Residents throughout Matagorda County work together to maintain the rich historical aspects important to the charm of our communities. Everyone is invited to participate in preservation activities by joining the Matagorda County Museum or volunteering at the Museum Annex. Other volunteer opportunities are found in the Memos section of the Bay City Tribune or on the Matagorda County Historical Commission Facebook page.

The Matagorda County Historical Commission is a very active group of appointed members from all over the county whose efforts help make our history accessible to everyone. From collecting local narratives and documenting historical homes to creating Downtown Walking Tours and Drive-By History guides, the Commission works to remind us of what is important and what it means to be part of historic Texas. Should you purchase a building in one of our two historic areas, please call our office for information regarding renovation approval, grant opportunities, and doing business downtown.

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Bay City, the county seat of Matagorda County, is an incorporated city at the junction of State Highways 35 and 60, in the north-central portion of the county ninety miles southwest of Houston. The community is named for its location on Bay Prairie, between the richly productive bottomlands of the Colorado River and Caney Creek. It was established in 1894, when David Swickheimer, a Colorado mining millionaire and participant in a promotional organization called the Enterprise Land and Colonizing Company, formed the Bay City Town Company in partnership with G. M. Magill, N. M. Vogelsang, and Nicholas King. Planning that Bay City would one day supplant Matagorda as the county seat, the men selected two cow pastures on Bay Prairie as the site for a new community. The company bought 320 acres from D. P. Moore and another 320 acres from the Mensing brothers of Galveston. One square mile was given to the townsite, on which the promoters laid out wide, regular streets. Elliott’s Ferry (see Elliott, Texas), two miles away, provided transportation across the Colorado River.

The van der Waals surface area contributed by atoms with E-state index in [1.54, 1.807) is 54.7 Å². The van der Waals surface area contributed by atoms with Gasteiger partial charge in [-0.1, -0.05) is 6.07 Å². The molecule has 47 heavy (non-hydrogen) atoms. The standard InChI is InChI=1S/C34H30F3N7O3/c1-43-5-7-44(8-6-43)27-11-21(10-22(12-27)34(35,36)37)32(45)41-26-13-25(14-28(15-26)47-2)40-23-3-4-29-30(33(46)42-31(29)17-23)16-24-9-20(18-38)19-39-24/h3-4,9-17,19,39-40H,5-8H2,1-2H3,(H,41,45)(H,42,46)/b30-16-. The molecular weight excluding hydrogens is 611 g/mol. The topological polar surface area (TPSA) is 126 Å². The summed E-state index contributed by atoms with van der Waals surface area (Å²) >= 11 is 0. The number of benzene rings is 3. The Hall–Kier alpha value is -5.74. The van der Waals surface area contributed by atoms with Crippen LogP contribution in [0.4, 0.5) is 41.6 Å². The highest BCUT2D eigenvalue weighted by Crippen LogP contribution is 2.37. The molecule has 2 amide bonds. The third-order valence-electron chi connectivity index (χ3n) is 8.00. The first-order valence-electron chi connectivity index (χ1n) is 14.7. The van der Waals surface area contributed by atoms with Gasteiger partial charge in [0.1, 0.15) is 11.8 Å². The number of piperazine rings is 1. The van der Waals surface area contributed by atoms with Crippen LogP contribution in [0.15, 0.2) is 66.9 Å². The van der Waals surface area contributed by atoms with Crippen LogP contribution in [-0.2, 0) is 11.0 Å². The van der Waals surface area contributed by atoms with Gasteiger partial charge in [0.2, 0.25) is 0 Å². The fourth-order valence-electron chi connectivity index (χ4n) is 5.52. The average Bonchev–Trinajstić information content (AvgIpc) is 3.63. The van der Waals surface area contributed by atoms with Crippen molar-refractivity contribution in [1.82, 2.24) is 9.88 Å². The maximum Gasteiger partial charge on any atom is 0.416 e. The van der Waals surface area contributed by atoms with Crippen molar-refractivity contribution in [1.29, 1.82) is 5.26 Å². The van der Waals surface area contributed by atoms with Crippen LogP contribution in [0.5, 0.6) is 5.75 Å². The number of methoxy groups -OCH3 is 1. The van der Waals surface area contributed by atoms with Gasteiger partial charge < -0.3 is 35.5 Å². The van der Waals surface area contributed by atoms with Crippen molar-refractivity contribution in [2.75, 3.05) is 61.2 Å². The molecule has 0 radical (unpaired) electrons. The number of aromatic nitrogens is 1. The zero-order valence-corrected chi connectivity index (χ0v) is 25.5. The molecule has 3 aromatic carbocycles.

In August 1894, before a single building had been erected, Magill and Vogelsang released the first issue of the Bay City Breeze and began to promote the new community. Distributed countywide, the newspaper, coupled with the promoters’ promise to build a new courthouse if the county government moved, succeeded in convincing county residents to support the new town. At the time, the population of the county totaled roughly 3,000 people of which, 75 percent were black. On September 18, 1894, Matagorda County voters elected to make Bay City the new county seat. A week later, when editor Vogelsang announced the victory in the Breeze, he also revealed that the town did not yet actually exist: “As soon as it can be surveyed, lots will be put on the market, buildings will go up and Bay City will be a reality.” Bay City was a tent city before construction began on its first buildings.

The Town Company office, which housed the printing presses of the Bay City Breeze, was among the first completed. A small frame house, formerly used as the grand jury room at Matagorda, was moved overland to Bay City to serve as a makeshift courthouse, as was D. P. Moore’s dry-goods store, which housed the post office. Education for black and white children began immediately. The town’s first telephone was installed in 1900, and the Wharton-Bay City Telephone Company was awarded a franchise in 1903. Bay City Rice Mills completed construction on its rice warehouse in 1901, and the next year it opened the town’s first mill. Other businesses at that time included four groceries, three implement stores, three saloons, and two each of butcher shops, barbershops, confectioneries, and drugstores, as well as several dry-goods stores and a bakery, a laundry, a blacksmith shop, a brickmaking plant, a broom factory, a cotton gin, and a lumberyard.